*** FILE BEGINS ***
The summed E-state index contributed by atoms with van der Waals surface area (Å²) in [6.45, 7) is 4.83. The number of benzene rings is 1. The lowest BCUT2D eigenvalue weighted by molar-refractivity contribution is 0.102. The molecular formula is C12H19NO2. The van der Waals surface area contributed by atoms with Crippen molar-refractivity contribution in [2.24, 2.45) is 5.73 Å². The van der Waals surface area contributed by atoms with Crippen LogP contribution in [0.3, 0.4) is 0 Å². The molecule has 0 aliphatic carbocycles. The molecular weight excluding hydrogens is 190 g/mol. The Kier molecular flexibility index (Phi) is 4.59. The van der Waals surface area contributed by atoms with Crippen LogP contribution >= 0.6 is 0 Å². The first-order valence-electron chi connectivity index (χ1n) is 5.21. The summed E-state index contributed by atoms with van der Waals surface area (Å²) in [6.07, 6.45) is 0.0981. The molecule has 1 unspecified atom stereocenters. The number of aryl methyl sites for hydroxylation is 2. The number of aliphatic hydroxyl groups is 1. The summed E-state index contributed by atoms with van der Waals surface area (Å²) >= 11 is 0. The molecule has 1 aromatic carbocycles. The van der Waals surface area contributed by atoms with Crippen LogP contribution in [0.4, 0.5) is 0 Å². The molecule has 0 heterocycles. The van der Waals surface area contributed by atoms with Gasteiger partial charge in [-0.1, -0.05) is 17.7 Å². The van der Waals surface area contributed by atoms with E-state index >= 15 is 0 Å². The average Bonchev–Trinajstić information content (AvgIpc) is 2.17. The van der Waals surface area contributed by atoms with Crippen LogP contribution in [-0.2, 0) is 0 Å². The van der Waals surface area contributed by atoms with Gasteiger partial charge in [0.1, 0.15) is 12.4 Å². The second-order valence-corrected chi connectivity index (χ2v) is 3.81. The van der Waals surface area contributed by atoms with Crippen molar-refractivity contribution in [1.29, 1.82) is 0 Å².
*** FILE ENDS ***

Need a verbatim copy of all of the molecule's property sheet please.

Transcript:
The summed E-state index contributed by atoms with van der Waals surface area (Å²) in [6.45, 7) is 4.83. The number of benzene rings is 1. The lowest BCUT2D eigenvalue weighted by molar-refractivity contribution is 0.102. The molecular formula is C12H19NO2. The van der Waals surface area contributed by atoms with Crippen molar-refractivity contribution in [2.24, 2.45) is 5.73 Å². The van der Waals surface area contributed by atoms with Crippen LogP contribution in [0.3, 0.4) is 0 Å². The molecule has 0 aliphatic carbocycles. The molecular weight excluding hydrogens is 190 g/mol. The Kier molecular flexibility index (Phi) is 4.59. The van der Waals surface area contributed by atoms with Crippen LogP contribution >= 0.6 is 0 Å². The first-order valence-electron chi connectivity index (χ1n) is 5.21. The summed E-state index contributed by atoms with van der Waals surface area (Å²) in [6.07, 6.45) is 0.0981. The molecule has 1 unspecified atom stereocenters. The number of aryl methyl sites for hydroxylation is 2. The number of aliphatic hydroxyl groups is 1. The summed E-state index contributed by atoms with van der Waals surface area (Å²) >= 11 is 0. The molecule has 1 aromatic carbocycles. The van der Waals surface area contributed by atoms with Crippen LogP contribution in [0.4, 0.5) is 0 Å². The molecule has 0 heterocycles. The van der Waals surface area contributed by atoms with Gasteiger partial charge in [-0.1, -0.05) is 17.7 Å². The van der Waals surface area contributed by atoms with E-state index >= 15 is 0 Å². The average Bonchev–Trinajstić information content (AvgIpc) is 2.17. The van der Waals surface area contributed by atoms with Crippen LogP contribution in [-0.2, 0) is 0 Å². The van der Waals surface area contributed by atoms with Gasteiger partial charge in [0.1, 0.15) is 12.4 Å². The second-order valence-corrected chi connectivity index (χ2v) is 3.81. The van der Waals surface area contributed by atoms with Crippen molar-refractivity contribution in [1.29, 1.82) is 0 Å².